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Ford Reported Determined to Pursue Detente with USSR

The White House said today that President Ford “is determined to continue his pursuit of a policy of relaxing tensions with the Soviet Union.” The affirmation that detente goes on despite Moscow’s repudiation of the 1972 U.S.-Soviet trade pact on grounds of interference in Soviet internal affairs on the emigration issue, was made by White House Press Secretary Ron Nessen.

“The President believes that improved U.S.-Soviet relations are important to world peace and international stability,” Nessen said. He stated that the President agreed fully with Secretary of State Henry A. Kissinger’s assessment that the U.S.-Soviet trade problem would not harm other aspects of detente.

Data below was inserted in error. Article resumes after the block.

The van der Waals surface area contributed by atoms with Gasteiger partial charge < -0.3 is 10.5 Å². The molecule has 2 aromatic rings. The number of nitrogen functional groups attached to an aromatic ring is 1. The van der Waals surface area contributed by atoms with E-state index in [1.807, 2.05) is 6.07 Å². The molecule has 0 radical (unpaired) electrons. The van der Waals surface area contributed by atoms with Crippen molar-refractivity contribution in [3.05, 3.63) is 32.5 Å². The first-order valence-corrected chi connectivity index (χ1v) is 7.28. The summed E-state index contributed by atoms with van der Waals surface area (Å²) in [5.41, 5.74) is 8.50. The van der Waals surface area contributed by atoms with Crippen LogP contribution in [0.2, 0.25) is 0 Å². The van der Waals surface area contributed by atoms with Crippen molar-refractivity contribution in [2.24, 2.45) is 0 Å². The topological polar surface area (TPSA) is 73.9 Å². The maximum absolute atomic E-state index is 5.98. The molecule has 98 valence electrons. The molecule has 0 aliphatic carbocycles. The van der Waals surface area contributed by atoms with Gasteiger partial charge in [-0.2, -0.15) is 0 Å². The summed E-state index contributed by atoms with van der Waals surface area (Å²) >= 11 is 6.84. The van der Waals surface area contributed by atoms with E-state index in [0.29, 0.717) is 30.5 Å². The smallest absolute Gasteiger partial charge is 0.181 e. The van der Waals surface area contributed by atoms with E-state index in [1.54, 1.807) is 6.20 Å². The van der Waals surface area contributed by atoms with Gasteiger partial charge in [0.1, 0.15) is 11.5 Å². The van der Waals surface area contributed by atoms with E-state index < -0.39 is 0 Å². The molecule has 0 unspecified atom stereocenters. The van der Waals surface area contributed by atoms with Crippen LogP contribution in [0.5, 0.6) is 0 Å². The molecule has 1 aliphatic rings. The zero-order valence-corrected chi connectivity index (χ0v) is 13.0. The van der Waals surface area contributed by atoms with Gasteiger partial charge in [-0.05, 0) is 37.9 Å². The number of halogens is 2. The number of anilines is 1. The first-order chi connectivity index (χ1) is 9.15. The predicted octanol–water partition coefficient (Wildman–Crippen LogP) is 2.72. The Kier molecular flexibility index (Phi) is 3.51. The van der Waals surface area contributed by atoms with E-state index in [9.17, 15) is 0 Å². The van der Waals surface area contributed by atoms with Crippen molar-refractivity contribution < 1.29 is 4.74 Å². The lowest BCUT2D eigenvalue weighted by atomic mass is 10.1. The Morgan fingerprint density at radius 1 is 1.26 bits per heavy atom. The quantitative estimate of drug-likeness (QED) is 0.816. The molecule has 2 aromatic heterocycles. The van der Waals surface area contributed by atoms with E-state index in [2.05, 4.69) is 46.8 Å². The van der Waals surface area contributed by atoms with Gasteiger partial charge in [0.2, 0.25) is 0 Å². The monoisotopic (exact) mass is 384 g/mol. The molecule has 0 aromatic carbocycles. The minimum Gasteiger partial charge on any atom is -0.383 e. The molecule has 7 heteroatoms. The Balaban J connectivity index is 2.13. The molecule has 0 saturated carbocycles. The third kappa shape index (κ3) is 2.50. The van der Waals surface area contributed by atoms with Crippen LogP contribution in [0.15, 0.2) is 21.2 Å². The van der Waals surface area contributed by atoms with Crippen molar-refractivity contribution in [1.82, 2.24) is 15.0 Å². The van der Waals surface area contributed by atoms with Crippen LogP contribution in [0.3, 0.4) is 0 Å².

Asked how the Secretary could hold that belief when he stated in 1972 that the key to detente was trade, Nessen cited “significant agreements in improving our relations with the Russians in other areas” since 1972. He was apparently referring to the new nuclear arms limitation understanding reached between President Ford and Soviet Communist Party Secretary Leonid I. Brezhnev at their Vladivostok meeting last November and to overall cooperation between the two countries.

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